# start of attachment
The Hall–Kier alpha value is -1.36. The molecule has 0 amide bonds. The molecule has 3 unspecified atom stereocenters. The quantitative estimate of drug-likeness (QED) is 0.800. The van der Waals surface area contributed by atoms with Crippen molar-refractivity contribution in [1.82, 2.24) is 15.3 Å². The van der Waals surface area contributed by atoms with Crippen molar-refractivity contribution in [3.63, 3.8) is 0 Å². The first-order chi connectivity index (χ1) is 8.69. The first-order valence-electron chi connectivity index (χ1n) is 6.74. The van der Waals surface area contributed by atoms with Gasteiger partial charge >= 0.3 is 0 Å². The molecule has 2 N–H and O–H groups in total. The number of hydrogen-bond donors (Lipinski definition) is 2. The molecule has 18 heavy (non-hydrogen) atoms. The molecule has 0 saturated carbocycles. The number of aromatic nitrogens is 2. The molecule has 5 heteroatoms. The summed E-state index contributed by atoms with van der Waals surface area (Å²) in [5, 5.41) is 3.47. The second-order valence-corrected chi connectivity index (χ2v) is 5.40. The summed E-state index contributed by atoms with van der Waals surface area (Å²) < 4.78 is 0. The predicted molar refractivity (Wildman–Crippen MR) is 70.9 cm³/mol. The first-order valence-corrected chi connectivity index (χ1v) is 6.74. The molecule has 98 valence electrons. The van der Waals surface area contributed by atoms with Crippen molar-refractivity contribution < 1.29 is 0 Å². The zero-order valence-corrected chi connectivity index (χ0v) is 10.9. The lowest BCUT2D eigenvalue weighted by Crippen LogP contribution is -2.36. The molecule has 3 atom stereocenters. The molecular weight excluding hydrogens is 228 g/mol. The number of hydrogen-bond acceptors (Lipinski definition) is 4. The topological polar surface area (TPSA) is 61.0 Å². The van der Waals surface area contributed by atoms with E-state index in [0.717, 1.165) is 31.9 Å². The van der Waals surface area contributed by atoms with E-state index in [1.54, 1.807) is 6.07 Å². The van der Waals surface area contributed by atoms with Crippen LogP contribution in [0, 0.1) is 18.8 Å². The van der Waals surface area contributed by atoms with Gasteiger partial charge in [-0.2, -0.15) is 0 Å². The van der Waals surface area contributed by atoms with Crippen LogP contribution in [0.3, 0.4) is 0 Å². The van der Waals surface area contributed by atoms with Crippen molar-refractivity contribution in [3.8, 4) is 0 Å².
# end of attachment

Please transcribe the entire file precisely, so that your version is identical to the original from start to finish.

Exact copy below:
The Hall–Kier alpha value is -1.36. The molecule has 0 amide bonds. The molecule has 3 unspecified atom stereocenters. The quantitative estimate of drug-likeness (QED) is 0.800. The van der Waals surface area contributed by atoms with Crippen molar-refractivity contribution in [1.82, 2.24) is 15.3 Å². The van der Waals surface area contributed by atoms with Crippen molar-refractivity contribution in [3.63, 3.8) is 0 Å². The first-order chi connectivity index (χ1) is 8.69. The first-order valence-electron chi connectivity index (χ1n) is 6.74. The van der Waals surface area contributed by atoms with Gasteiger partial charge >= 0.3 is 0 Å². The molecule has 2 N–H and O–H groups in total. The number of hydrogen-bond donors (Lipinski definition) is 2. The molecule has 18 heavy (non-hydrogen) atoms. The molecule has 0 saturated carbocycles. The number of aromatic nitrogens is 2. The molecule has 5 heteroatoms. The summed E-state index contributed by atoms with van der Waals surface area (Å²) in [5, 5.41) is 3.47. The second-order valence-corrected chi connectivity index (χ2v) is 5.40. The summed E-state index contributed by atoms with van der Waals surface area (Å²) < 4.78 is 0. The predicted molar refractivity (Wildman–Crippen MR) is 70.9 cm³/mol. The first-order valence-corrected chi connectivity index (χ1v) is 6.74. The molecule has 98 valence electrons. The van der Waals surface area contributed by atoms with Crippen molar-refractivity contribution < 1.29 is 0 Å². The zero-order valence-corrected chi connectivity index (χ0v) is 10.9. The lowest BCUT2D eigenvalue weighted by Crippen LogP contribution is -2.36. The molecule has 3 atom stereocenters. The molecular weight excluding hydrogens is 228 g/mol. The number of hydrogen-bond acceptors (Lipinski definition) is 4. The topological polar surface area (TPSA) is 61.0 Å². The van der Waals surface area contributed by atoms with E-state index in [0.717, 1.165) is 31.9 Å². The van der Waals surface area contributed by atoms with E-state index in [1.54, 1.807) is 6.07 Å². The van der Waals surface area contributed by atoms with Crippen LogP contribution in [0, 0.1) is 18.8 Å². The van der Waals surface area contributed by atoms with Gasteiger partial charge in [-0.2, -0.15) is 0 Å². The van der Waals surface area contributed by atoms with Crippen LogP contribution in [0.3, 0.4) is 0 Å². The van der Waals surface area contributed by atoms with Crippen molar-refractivity contribution in [3.8, 4) is 0 Å².